Building Relationships, Yielding Results

Building Relationships, Yielding Results How Superintendents Can Work with School Boards to Create Productive Teams

Julie L. Hackett
cloth, 224 Pages
Pub. Date: June 2015
ISBN-13: 978-1-61250-807-8
Price: 68.00

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paper, 224 Pages
Pub. Date: June 2015
ISBN-13: 978-1-61250-806-1
Price: 33.00

Add to Cart

In Building Relationships, Yielding Results, the seasoned superintendent of an urban school district provides a clear road map for effective collaboration with school boards and the type of relationship-building required to achieve long-term, sustainable reforms. Instead of keeping school board members at arm’s length or inundating them with information, Julie L. Hackett demonstrates how to tailor traditional superintendent activities to include board members and increase understanding and trust. In this book, the author:

Praise

Julie has provided a model protocol to improve the working relationship between school boards and superintendents. The basis for an effective working relationship requires a set of mutually agreed to norms and behaviors that receive regular review and reflection. The results build a framework for sustainable collaboration and a strong focus on the most important work of district leadership. — Thomas A. Scott, executive director, Massachusetts Association of School Superintendents

Building Relationships, Yielding Results provides a refreshing and practical guide on how superintendents can restore human agency to reforming a school system through relationship-building with their school board, community, and students, and engage people to creatively solve real needs. Julie Hackett offers a much-needed departure from current educational reform rhetoric that calls on school district leaders to fix complex problems with standardized solutions. — Thomas Alsbury, professor, Seattle Pacific University, and director of the UCEA Center for Research on the Superintendency & District Governance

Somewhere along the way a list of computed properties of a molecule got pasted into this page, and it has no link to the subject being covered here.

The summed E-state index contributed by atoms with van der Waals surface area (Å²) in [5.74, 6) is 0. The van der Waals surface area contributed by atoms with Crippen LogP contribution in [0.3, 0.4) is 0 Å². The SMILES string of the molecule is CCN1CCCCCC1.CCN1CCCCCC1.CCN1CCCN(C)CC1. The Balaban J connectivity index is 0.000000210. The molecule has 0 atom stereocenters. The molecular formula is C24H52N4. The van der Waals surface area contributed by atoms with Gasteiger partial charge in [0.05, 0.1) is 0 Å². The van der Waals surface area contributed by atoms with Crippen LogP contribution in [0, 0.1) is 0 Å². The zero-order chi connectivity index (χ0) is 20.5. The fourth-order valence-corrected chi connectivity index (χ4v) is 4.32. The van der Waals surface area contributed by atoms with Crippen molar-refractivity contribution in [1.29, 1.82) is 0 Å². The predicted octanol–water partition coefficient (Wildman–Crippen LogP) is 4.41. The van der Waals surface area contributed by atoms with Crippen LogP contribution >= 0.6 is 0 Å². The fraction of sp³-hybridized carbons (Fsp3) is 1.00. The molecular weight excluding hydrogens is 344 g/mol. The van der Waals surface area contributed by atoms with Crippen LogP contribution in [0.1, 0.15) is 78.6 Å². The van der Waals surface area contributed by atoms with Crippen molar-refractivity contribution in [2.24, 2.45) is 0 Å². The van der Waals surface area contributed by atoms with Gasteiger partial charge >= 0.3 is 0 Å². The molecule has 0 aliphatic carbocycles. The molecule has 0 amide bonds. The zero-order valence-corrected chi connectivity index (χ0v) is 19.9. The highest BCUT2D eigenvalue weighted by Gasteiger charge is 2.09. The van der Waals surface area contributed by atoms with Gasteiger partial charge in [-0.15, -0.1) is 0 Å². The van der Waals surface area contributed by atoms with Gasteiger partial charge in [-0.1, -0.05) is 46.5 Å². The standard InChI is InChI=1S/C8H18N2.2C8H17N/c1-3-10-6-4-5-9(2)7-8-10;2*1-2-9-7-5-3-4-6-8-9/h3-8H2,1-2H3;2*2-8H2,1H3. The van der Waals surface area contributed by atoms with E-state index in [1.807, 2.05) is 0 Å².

Hackett provides an easy-to-follow road map for developing and sustaining positive relationships with not only school board members but all stakeholders. Building Relationships, Yielding Results should be required reading for both aspiring and veteran superintendents. — Susan Birdsey, superintendent, Garfield Re-2 School District, Rifle, Colorado

She offers both current and prospective school leaders step-by-step guidance in various leadership skills from setting and prioritizing goals to gaining community support for implementing change. Hackett offers this guidance through the explanation of theoretical leadership constructs that she put into practice. — Richard Diem, Teachers College Record

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About the Author

Julie L. Hackett has been a public educator since 1992, and her background includes experience at the elementary, middle, high school, and post-secondary levels. She began her career as a high school English teacher in Maine, where she was a passionate advocate for helping struggling students learn to read. Julie became a frequent presenter on this topic, sharing ways to engage all learners. As a member of the National Writing Project and an active teacher researcher, she developed an innovative program and partnership between preschool students and her struggling high school readers. In 2000, her efforts culminated in a book, called Strategic Reading: Guiding Students to Lifelong Literacy, 6–12 published by Heinemann, that she coauthored with Tanya Baker and Jeffrey Wilhelm.